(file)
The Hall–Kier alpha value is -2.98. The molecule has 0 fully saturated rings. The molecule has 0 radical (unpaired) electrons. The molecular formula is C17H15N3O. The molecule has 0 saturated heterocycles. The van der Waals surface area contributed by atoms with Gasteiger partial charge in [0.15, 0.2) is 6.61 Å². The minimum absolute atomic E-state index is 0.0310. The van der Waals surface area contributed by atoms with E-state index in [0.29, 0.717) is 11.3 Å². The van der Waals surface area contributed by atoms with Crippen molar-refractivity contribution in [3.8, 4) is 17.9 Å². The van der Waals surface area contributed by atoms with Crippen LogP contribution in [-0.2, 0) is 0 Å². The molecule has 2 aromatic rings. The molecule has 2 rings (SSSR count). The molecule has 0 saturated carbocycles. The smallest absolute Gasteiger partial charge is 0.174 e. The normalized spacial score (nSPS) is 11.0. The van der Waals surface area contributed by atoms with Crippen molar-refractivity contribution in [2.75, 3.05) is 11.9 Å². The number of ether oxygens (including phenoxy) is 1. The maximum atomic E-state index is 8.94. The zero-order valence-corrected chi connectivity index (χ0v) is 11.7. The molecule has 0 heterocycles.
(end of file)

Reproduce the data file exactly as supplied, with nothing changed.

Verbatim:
The Hall–Kier alpha value is -2.98. The molecule has 0 fully saturated rings. The molecule has 0 radical (unpaired) electrons. The molecular formula is C17H15N3O. The molecule has 0 saturated heterocycles. The van der Waals surface area contributed by atoms with Gasteiger partial charge in [0.15, 0.2) is 6.61 Å². The minimum absolute atomic E-state index is 0.0310. The van der Waals surface area contributed by atoms with E-state index in [0.29, 0.717) is 11.3 Å². The van der Waals surface area contributed by atoms with Crippen molar-refractivity contribution in [3.8, 4) is 17.9 Å². The van der Waals surface area contributed by atoms with Crippen LogP contribution in [-0.2, 0) is 0 Å². The molecule has 2 aromatic rings. The molecule has 2 rings (SSSR count). The molecule has 0 saturated carbocycles. The smallest absolute Gasteiger partial charge is 0.174 e. The normalized spacial score (nSPS) is 11.0. The van der Waals surface area contributed by atoms with Crippen molar-refractivity contribution in [2.75, 3.05) is 11.9 Å². The number of ether oxygens (including phenoxy) is 1. The maximum atomic E-state index is 8.94. The zero-order valence-corrected chi connectivity index (χ0v) is 11.7. The molecule has 0 heterocycles.